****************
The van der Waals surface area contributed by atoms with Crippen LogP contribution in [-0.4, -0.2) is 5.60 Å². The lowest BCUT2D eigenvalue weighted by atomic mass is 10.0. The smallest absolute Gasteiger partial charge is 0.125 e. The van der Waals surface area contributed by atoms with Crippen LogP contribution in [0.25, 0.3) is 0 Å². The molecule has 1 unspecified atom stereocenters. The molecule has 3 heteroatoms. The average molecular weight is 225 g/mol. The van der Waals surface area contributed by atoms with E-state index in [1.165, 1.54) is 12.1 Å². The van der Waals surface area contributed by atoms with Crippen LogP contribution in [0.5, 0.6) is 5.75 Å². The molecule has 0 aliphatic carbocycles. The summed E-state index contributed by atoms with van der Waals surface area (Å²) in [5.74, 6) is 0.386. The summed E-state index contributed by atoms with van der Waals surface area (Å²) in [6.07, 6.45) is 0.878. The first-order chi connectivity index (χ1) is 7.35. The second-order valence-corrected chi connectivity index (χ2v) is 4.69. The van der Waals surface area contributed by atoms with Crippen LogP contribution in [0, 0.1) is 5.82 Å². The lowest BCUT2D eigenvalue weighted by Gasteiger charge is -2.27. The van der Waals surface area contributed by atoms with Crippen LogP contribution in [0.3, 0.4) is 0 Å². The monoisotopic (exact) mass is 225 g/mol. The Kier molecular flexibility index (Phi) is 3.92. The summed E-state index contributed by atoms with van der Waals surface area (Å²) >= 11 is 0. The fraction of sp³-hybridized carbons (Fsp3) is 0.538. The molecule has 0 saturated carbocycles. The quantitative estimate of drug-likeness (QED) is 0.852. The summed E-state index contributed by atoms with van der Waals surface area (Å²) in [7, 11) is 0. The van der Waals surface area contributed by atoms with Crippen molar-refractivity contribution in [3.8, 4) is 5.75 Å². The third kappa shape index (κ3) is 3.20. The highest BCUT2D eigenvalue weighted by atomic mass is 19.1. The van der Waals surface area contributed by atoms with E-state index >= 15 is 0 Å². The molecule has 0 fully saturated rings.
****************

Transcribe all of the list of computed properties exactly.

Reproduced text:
The van der Waals surface area contributed by atoms with Crippen LogP contribution in [-0.4, -0.2) is 5.60 Å². The lowest BCUT2D eigenvalue weighted by atomic mass is 10.0. The smallest absolute Gasteiger partial charge is 0.125 e. The van der Waals surface area contributed by atoms with Crippen LogP contribution in [0.25, 0.3) is 0 Å². The molecule has 1 unspecified atom stereocenters. The molecule has 3 heteroatoms. The average molecular weight is 225 g/mol. The van der Waals surface area contributed by atoms with E-state index in [1.165, 1.54) is 12.1 Å². The van der Waals surface area contributed by atoms with Crippen LogP contribution in [0.5, 0.6) is 5.75 Å². The molecule has 0 aliphatic carbocycles. The summed E-state index contributed by atoms with van der Waals surface area (Å²) in [5.74, 6) is 0.386. The summed E-state index contributed by atoms with van der Waals surface area (Å²) in [6.07, 6.45) is 0.878. The first-order chi connectivity index (χ1) is 7.35. The second-order valence-corrected chi connectivity index (χ2v) is 4.69. The van der Waals surface area contributed by atoms with Crippen LogP contribution in [0, 0.1) is 5.82 Å². The lowest BCUT2D eigenvalue weighted by Gasteiger charge is -2.27. The van der Waals surface area contributed by atoms with Crippen LogP contribution in [0.3, 0.4) is 0 Å². The monoisotopic (exact) mass is 225 g/mol. The Kier molecular flexibility index (Phi) is 3.92. The summed E-state index contributed by atoms with van der Waals surface area (Å²) >= 11 is 0. The fraction of sp³-hybridized carbons (Fsp3) is 0.538. The molecule has 0 saturated carbocycles. The quantitative estimate of drug-likeness (QED) is 0.852. The summed E-state index contributed by atoms with van der Waals surface area (Å²) in [7, 11) is 0. The van der Waals surface area contributed by atoms with Crippen molar-refractivity contribution in [3.8, 4) is 5.75 Å². The third kappa shape index (κ3) is 3.20. The highest BCUT2D eigenvalue weighted by atomic mass is 19.1. The van der Waals surface area contributed by atoms with E-state index >= 15 is 0 Å². The molecule has 0 fully saturated rings.